Wednesday, August 15, 2007

The Audio Book Niche

Previously, I've talked about eBooks and how it's having difficulties penetrating the market for one reason or another. I think another topic that bears mentioning is the audio book, a product that is definitely older than eBooks (anyone remember cassette tapes?) but seems to have similar problems with popularity.

Well, the last statement wasn't quite right. It seems to be popular in certain segments. A quick trip to the bookstore showed two kinds of audio books on shelf. The more popular ones are the business and self help audio books. The other is children's books.

I'll tackle children's books because it's quicker and easier. As a child, I remember learning to read by listening to an audio book that accompanied a regular story book. These days though, the audio books I see on the shelves is the likes of Harry Potter. Now I'm not saying that's bad. I'm just surprised that it's Harry Potter because the series is relatively long. If you're listening to an audio book of Harry Potter, it's not because you're teaching yourself how to read but because you're interested in the story (and perhaps increase your grammar and vocabulary along the way).

Now two decades ago, I don't think an audio book of Harry Potter would be possible. Not because there isn't an audience for it but because of technical limitations. Could we have produced a full-length audio book of a novel in the 80's? Yes but it would have consumed a lot of cassette tapes and driven the prices too high. These days however, that's been solved by CDs (although an unabridged novel will still have lots of CDs!) and in the future, compressed digital formats such as mp3s might be the future of audio books (and simply store your collection in your iPod instead of bringing a stack of CDs around with you).

For regular fiction however, that's not the case. Unless you're really a popular fiction author, I don't see a lot of audio books popping up here in the country. And I'm not saying that's wrong--it becomes a question of whether there's demand for it after all. And for me, active listening and active reading are two different skills. I can't imagine the Griffin and Sabine trilogy converted to audio book format for example. Shakespeare, on the other hand, seems perfect for the audio book format (but the actual performance of the play is perhaps the best). A decade ago, fiction audio books probably wouldn't have caught on because again, I don't think people will be lugging around a stash of CDs for just one book. These days, thanks to portable mp3 players and podcasts, it might actually catch on (Wikipedia states that in 2005, it was a $871 million industry).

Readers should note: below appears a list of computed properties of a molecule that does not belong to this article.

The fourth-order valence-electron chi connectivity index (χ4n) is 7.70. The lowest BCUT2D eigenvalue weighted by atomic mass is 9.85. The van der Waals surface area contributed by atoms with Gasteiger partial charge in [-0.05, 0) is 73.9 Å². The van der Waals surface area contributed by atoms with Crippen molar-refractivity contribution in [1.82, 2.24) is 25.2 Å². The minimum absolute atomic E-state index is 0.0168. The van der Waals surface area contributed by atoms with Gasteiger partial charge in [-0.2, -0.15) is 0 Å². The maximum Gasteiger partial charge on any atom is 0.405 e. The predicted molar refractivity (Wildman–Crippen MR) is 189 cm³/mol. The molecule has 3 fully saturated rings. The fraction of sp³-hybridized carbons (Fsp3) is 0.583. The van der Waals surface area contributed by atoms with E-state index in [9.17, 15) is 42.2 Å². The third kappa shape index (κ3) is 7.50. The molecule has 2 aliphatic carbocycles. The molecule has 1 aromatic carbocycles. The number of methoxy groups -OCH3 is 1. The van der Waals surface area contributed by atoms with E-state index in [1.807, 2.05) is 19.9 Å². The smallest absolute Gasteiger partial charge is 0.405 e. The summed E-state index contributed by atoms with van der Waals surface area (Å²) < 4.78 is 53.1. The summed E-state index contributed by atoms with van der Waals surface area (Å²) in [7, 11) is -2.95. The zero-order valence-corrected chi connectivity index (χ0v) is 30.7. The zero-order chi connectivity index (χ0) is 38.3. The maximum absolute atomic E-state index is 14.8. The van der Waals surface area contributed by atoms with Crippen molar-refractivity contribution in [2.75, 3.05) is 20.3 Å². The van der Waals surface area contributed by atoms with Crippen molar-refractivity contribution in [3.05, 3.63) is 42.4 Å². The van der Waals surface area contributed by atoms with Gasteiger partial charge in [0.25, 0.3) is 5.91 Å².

Next are the business and self-help books. In retrospect, the reason seems simple as to why they caught on. But I'm sure it never dawned on people initially that this would be the segment that would maximize audio books. I think the biggest asset of audio books is that you can multi-task with it. You can be driving your car and be listening to an audio book. You can be walking in a park and listening to an audio book. Basically, it lets you leverage your time more. And to the business segment, that's something they appear to want.

How many times have you heard the excuse that a person doesn't want to read a book because they don't have the time? Well, with audio books, that's not a good excuse anymore. Either you want to read/listen to these business/self-help books or you don't.

Of course the other nature of business and self-help books is that they're not really long. The lessons in such books can be read in an hour or two. Fiction books are wordy but these books aren't. And so in many ways, they were perfect for the audio book format, even taking the technical limitations of the cassette tape.

The other aspect is that the business/self-help books are intent on teaching rather than telling a story. The message is direct and in many ways, those lessons can be reinforced by verbal emphasis. If people learn via keywords, business and self-help books are full of keywords. Fiction, you have to wade through large amounts of text. I mean between the two kinds of books, you'd probably need to concentrate more when listening to the latter. A seemingly insignificant detail might be pivotal to the plot. With the former, you won't miss it because the author will probably repeat the important keyword and expound on that idea repeatedly.

So here's my question. Do you listen to audio books? Why not? Do you even consider audio books an actual book?

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